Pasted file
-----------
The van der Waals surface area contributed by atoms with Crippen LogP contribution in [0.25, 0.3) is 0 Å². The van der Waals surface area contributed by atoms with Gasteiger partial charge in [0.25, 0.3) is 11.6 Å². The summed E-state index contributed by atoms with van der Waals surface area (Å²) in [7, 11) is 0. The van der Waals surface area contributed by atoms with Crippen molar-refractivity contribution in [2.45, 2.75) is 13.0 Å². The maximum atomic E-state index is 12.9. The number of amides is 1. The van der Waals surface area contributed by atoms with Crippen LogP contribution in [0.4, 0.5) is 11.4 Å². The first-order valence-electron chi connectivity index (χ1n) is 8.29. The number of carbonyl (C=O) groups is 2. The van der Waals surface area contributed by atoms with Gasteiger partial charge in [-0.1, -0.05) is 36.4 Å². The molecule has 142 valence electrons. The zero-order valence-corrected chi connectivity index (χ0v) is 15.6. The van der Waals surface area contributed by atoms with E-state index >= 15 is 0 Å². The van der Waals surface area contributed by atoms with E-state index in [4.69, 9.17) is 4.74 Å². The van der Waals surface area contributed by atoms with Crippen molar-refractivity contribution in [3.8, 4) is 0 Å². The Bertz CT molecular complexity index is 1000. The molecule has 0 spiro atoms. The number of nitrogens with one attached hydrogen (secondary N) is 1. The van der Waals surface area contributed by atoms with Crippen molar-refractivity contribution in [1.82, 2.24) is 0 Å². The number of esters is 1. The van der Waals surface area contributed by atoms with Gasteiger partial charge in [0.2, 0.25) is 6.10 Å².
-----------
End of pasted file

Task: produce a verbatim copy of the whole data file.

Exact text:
The van der Waals surface area contributed by atoms with Crippen LogP contribution in [0.25, 0.3) is 0 Å². The van der Waals surface area contributed by atoms with Gasteiger partial charge in [0.25, 0.3) is 11.6 Å². The summed E-state index contributed by atoms with van der Waals surface area (Å²) in [7, 11) is 0. The van der Waals surface area contributed by atoms with Crippen molar-refractivity contribution in [2.45, 2.75) is 13.0 Å². The maximum atomic E-state index is 12.9. The number of amides is 1. The van der Waals surface area contributed by atoms with Crippen LogP contribution in [0.4, 0.5) is 11.4 Å². The first-order valence-electron chi connectivity index (χ1n) is 8.29. The number of carbonyl (C=O) groups is 2. The van der Waals surface area contributed by atoms with Gasteiger partial charge in [-0.1, -0.05) is 36.4 Å². The molecule has 142 valence electrons. The zero-order valence-corrected chi connectivity index (χ0v) is 15.6. The van der Waals surface area contributed by atoms with E-state index >= 15 is 0 Å². The van der Waals surface area contributed by atoms with E-state index in [4.69, 9.17) is 4.74 Å². The van der Waals surface area contributed by atoms with Crippen molar-refractivity contribution in [3.8, 4) is 0 Å². The Bertz CT molecular complexity index is 1000. The molecule has 0 spiro atoms. The number of nitrogens with one attached hydrogen (secondary N) is 1. The van der Waals surface area contributed by atoms with Crippen molar-refractivity contribution in [1.82, 2.24) is 0 Å². The number of esters is 1. The van der Waals surface area contributed by atoms with Gasteiger partial charge in [0.2, 0.25) is 6.10 Å².